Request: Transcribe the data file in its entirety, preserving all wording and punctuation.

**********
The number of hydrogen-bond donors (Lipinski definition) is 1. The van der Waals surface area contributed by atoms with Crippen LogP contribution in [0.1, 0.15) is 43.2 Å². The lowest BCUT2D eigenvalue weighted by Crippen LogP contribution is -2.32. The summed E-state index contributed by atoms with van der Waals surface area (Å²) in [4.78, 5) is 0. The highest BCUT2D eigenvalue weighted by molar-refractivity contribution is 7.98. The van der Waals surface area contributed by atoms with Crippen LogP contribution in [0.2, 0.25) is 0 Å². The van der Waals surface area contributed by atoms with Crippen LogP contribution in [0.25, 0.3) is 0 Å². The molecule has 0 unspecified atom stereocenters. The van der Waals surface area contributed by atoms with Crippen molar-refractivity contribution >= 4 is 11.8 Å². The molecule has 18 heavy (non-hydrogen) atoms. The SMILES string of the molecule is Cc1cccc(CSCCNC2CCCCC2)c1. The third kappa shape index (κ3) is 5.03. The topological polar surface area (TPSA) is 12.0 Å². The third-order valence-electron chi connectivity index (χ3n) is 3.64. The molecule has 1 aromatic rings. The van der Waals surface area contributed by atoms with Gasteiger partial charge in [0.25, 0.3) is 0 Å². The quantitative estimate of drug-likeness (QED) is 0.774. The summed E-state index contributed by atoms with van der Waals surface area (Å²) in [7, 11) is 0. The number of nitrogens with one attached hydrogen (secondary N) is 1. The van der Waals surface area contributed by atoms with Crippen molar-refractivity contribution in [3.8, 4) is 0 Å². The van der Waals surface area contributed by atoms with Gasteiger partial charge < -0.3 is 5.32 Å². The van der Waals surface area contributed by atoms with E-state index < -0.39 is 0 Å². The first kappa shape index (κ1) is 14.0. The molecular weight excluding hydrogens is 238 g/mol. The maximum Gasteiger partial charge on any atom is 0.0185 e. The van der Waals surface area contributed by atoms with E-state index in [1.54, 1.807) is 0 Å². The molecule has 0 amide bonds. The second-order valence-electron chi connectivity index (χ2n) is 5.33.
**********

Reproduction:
The number of hydrogen-bond donors (Lipinski definition) is 1. The van der Waals surface area contributed by atoms with Crippen LogP contribution in [0.1, 0.15) is 43.2 Å². The lowest BCUT2D eigenvalue weighted by Crippen LogP contribution is -2.32. The summed E-state index contributed by atoms with van der Waals surface area (Å²) in [4.78, 5) is 0. The highest BCUT2D eigenvalue weighted by molar-refractivity contribution is 7.98. The van der Waals surface area contributed by atoms with Crippen LogP contribution in [0.2, 0.25) is 0 Å². The van der Waals surface area contributed by atoms with Crippen LogP contribution in [0.25, 0.3) is 0 Å². The molecule has 0 unspecified atom stereocenters. The van der Waals surface area contributed by atoms with Crippen molar-refractivity contribution >= 4 is 11.8 Å². The molecule has 18 heavy (non-hydrogen) atoms. The SMILES string of the molecule is Cc1cccc(CSCCNC2CCCCC2)c1. The third kappa shape index (κ3) is 5.03. The topological polar surface area (TPSA) is 12.0 Å². The third-order valence-electron chi connectivity index (χ3n) is 3.64. The molecule has 1 aromatic rings. The van der Waals surface area contributed by atoms with Gasteiger partial charge in [0.25, 0.3) is 0 Å². The quantitative estimate of drug-likeness (QED) is 0.774. The summed E-state index contributed by atoms with van der Waals surface area (Å²) in [7, 11) is 0. The number of nitrogens with one attached hydrogen (secondary N) is 1. The van der Waals surface area contributed by atoms with Crippen molar-refractivity contribution in [3.8, 4) is 0 Å². The van der Waals surface area contributed by atoms with Gasteiger partial charge < -0.3 is 5.32 Å². The van der Waals surface area contributed by atoms with E-state index < -0.39 is 0 Å². The first kappa shape index (κ1) is 14.0. The molecular weight excluding hydrogens is 238 g/mol. The maximum Gasteiger partial charge on any atom is 0.0185 e. The van der Waals surface area contributed by atoms with E-state index in [1.54, 1.807) is 0 Å². The molecule has 0 amide bonds. The second-order valence-electron chi connectivity index (χ2n) is 5.33.